- The algorithm treats 2, 3 and 5 as special cases and just adds them to the set of primes to start with.
- Like Sieve of Eratosthenes, we start with a list of numbers we want to investigate. Suppose we want to find primes <=100, then we make a list for [5,1000] . As explained in (1), 2,3 and 5 are special cases and 4 is not a prime.
- The algorithm talks in terms of modulo-sixty remainders.
- All numbers with modulo-sixty remainder 1, 13, 17, 29, 37, 41, 49, or 53 have a modulo-four remainder of 1. These numbers are prime if and only if the number of solutions to 4
*x*^{2}+*y*^{2}=*n*is odd and the number is squarefree. A square free integer is one which is not divisible by any perfect square other than 1. - All numbers with modulo-sixty remainder 7, 19, 31, or 43 have a modulo-six remainder of 1. These numbers are prime if and only if the number of solutions to 3
*x*^{2}+*y*^{2}=*n*is odd and the number is squarefree. - All numbers with modulo-sixty remainder 11, 23, 47, or 59 have a modulo-twelve remainder of 11. These numbers are prime if and only if the number of solutions to 3
*x*^{2}−*y*^{2}=*n*is odd and the number is squarefree.

The points (4-6) are not intuitive and hence this algorithm is a little difficult to understand. But, if you are interested, check out the proofs on Atkin's paper. With these points in mind now, lets look at the following pseudocode from the Wikipedia article:

// arbitrary search limit

limit ← 1000000

// initialize the sieve

for i in [5, limit]: is_prime(i) ← false

// put in candidate primes:

// integers which have an odd number of

// representations by certain quadratic forms

for (x, y) in [1, √limit] × [1, √limit]:

n ← 4x²+y²

if (n ≤ limit) and (n mod 12 = 1 or n mod 12 = 5):

is_prime(n) ← ¬is_prime(n)

n ← 3x²+y²

if (n ≤ limit) and (n mod 12 = 7):

is_prime(n) ← ¬is_prime(n)

n ← 3x²-y²

if (x > y) and (n ≤ limit) and (n mod 12 = 11):

is_prime(n) ← ¬is_prime(n)

// eliminate composites by sieving

for n in [5, √limit]:

if is_prime(n):

// n is prime, omit multiples of its square; this is

// sufficient because composites which managed to get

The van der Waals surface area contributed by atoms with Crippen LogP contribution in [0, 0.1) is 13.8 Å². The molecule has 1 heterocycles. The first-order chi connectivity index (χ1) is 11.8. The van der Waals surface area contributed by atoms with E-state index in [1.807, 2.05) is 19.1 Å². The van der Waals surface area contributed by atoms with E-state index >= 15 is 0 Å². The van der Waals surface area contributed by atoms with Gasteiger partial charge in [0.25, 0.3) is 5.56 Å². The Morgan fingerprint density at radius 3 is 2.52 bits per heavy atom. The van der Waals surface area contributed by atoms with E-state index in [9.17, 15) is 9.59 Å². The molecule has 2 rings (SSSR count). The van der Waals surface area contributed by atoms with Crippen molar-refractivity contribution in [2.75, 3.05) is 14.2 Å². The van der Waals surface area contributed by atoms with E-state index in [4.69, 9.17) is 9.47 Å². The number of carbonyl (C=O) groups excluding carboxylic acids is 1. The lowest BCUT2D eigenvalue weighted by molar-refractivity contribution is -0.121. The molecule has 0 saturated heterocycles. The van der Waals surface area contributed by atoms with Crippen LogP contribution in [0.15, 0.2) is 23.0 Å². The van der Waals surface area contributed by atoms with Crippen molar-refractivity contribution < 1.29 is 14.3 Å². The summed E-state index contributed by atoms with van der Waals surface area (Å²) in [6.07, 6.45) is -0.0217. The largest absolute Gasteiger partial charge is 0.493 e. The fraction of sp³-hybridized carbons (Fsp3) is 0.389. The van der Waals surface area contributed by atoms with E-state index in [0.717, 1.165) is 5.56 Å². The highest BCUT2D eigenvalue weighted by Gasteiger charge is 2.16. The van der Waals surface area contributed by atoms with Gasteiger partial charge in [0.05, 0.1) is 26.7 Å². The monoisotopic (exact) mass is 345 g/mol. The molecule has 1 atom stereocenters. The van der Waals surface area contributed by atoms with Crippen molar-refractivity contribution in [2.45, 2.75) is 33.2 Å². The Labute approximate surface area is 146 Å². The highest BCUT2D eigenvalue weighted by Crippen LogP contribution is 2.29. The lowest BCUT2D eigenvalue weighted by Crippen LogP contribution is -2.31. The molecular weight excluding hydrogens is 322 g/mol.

// on the list cannot be square-free

is_prime(k) ← false, k ∈ {n², 2n², 3n², ..., limit}

print 2, 3

for n in [5, limit]:

if is_prime(n): print n

And finally lets convert this easy to understand algorithm into a python code:

[sourcecode language="Python"]

#!/usr/bin/python2.7 -tt

import sys

from math import sqrt, ceil, pow

def primes_below(limit): #sieve of Atkins

sqroot= int(ceil(sqrt(limit)))

is_prime=[False]*limit

primes = [2,3]

for x in xrange(sqroot+1):

for y in xrange(sqroot+1):

# n = 4*i^2 + j^2

n = 4*int(pow(x, 2)) + int(pow(y,2))

if n <= limit and (n % 12 == 1 or n % 12 == 5):

is_prime[n]= not is_prime[n]

# n = 3*i^2 + j^2

n = 3*int(pow(x, 2)) + int(pow(y,2))

if n <= limit and n % 12 == 7:

is_prime[n]= not is_prime[n]

# n = 3*i^2 - j^2

n = 3*int(pow(x, 2)) - int(pow(y,2))

if n <= limit and x > y and n % 12 == 11:

is_prime[n]= not is_prime[n]

for x in range(5, limit, 2):

if(is_prime[x] == True):

for y in xrange(x*x, limit, x):

is_prime[y]= False

primes.append(x);

print primes

def main():

primes_below(100)

if __name__=='__main__':

main()

[/sourcecode]

The C++ code for the algorithm can be found here. Enjoy!

Your python code is a bit different from the psedocode and the C++ implementation.

ReplyDeleteline 26 : for x in range(5,limit,2): # i don't understand python that much but i think here you increment x by 2 in each iteration whereas in algorithm and c++ code it is incremented by 1. Also the condition is different. In psedocode, it terminates when x>=sqrt(limit) but in python code it terminates when x>=limit.

line 28 : for y in xrange(x*x,limit,x) # here you are incrementing y by x, but in algorithm and the explanation y is incremented by x*x so that we can eliminate the multiples of square of the primes.

Are these modifications deliberate? It affects the time complexity of the algorithm.